Megan Hackman 1:59PM 02/11/12
John-- at the core of your question it appears to me that you and the person you were talking with might be asking, what is the purpose of the law for today? Dr. Gordon Hugenberger has some interesting thoughts on the different classifications of Old Testament law and the applications in the inaugurated Kingdom. There is both ceremonial and moral law. According to him, "moral law is designed to replicate in humans the moral likeness of God" (Class notes from Theology of the Pentateuch) So, as seen in the Sermon on the Mount, these laws persist not for the purpose of salvation but for the life of someone in relationship with God. Ceremonial law, however, has exceptions, is less permanent, and symbolical. He lists Sabbath as ceremonial along with baptism, tithing, etc., because there were exceptions in the OT made for offering sacrifices on the Sabbath not as the first day of the week in special circumstances. It is included in Col 2:16-17 as "a shadow pointing to the reality of Christ, who has now come" (Class notes). As far as it is an imitation of God, however, it is considered a moral law and thus still applicable. The classification of Sabbath, then, is not definitive from what I have found. But should Sabbath be only followed today because it's a moral law? I would say no based on Colossians 2:16-17. But are we invited to rest from our labors as God did from his in the real sense of stopping to work on Sundays? I am saying yes, I think that is an invitation that has found a significant and valid expression in my life. I think ceasing from our work allows us the opportunity to approach God directly and intentionally. I do think it is wonderful to have a Sabbath attitude that pervades our lives. I have found that without the rhythm of regular, prolonged ceasing, I am incapable of having a pervading attitude regarding Sabbath during th week. Regarding your comment, "the law condemns and cannot produce true righteousness,"-- yet the law is good and governs our relationship with a holy God. So should we "rest" from such a futile effort as pursuing holiness? I don't think so. I look to multiple New Testament passages for encouragement in that pursuit-- Rom 6:1-4; Phil 2:12-18; Heb 10:14.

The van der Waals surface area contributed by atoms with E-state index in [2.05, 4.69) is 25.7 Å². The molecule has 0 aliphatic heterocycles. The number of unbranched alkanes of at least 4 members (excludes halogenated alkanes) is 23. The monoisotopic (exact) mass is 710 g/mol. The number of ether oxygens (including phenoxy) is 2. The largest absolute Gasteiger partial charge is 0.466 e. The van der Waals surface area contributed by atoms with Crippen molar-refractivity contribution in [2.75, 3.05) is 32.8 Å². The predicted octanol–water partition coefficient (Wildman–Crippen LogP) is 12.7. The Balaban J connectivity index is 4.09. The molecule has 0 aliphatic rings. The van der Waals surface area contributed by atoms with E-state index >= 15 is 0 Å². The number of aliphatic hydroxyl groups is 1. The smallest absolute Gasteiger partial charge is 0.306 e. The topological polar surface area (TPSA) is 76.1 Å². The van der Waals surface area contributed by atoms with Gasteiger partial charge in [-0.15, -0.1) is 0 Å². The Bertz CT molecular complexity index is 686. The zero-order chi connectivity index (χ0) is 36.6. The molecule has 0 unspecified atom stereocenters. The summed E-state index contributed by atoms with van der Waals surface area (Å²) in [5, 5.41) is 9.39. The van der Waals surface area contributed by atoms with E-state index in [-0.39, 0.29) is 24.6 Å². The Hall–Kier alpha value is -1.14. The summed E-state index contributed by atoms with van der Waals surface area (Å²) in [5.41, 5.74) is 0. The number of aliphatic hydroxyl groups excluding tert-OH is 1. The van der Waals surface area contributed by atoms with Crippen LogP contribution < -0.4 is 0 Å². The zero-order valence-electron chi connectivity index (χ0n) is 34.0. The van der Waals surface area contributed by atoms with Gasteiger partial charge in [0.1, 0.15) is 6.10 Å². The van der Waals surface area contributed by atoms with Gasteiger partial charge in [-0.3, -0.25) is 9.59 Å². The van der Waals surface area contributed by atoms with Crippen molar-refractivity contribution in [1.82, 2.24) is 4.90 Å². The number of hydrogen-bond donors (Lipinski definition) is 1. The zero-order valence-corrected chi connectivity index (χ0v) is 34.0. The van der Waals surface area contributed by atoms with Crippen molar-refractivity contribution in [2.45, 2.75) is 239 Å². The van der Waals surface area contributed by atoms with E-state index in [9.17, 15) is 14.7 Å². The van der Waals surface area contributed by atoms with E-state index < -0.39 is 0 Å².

Megan Hackman 1:59PM 02/11/12
I don't have any developed thoughts on it. You've already done more research on it than I have. I just found this passage interesting when someone asked me why we don't observe the Sabbath anymore, at least the way commanded in the OT. It seems whereas Israel had a shadow of rest by observing it on a particular day, we have it in a more complete form (of course, we are still waiting the final rest of the Lord). So, instead of one day of Sabbath, we have a lifestyle of Sabbath when we enter by faith. I was wondering, then, if the works might refer to works of the Law. Since Law only condemns and cannot produce true righteousness, faith gives us rest from such futile efforts. These are just tentative thoughts. Like I said, I have not researched it. Let me know if you find out anything. Thanks, John
John 6:48PM 02/02/12
Thank you, John, for your comment. Is it something you have thoughts about already? I delayed in responding thinking that I would have time to research it well, but as it's the start of the semester, I haven't gotten as deeply as I'd like. The one thing I will say is that verse 10 appears to be setting up a contrast between rest as a place and as a state of being. Here the Greek is katapausin which the Theological Dictionary of the New Testament says is the "rest of God in the sense of his presence with the people." The commentary by O'Brien emphasizes that this is the actual place of rest, the presence, in contrast with the state of rest that would have been emphasized with a word derived from Shabbat. So we continue to strive to enter that place of God's presence by practicing the state of rest, that is, from ceasing from our work ("ergon"-- typical, generic word for work). O'Brien says, "the nature of the works themselves is not spelled out." I have not studied the nature of the works further, but I'd love to hear your thoughts!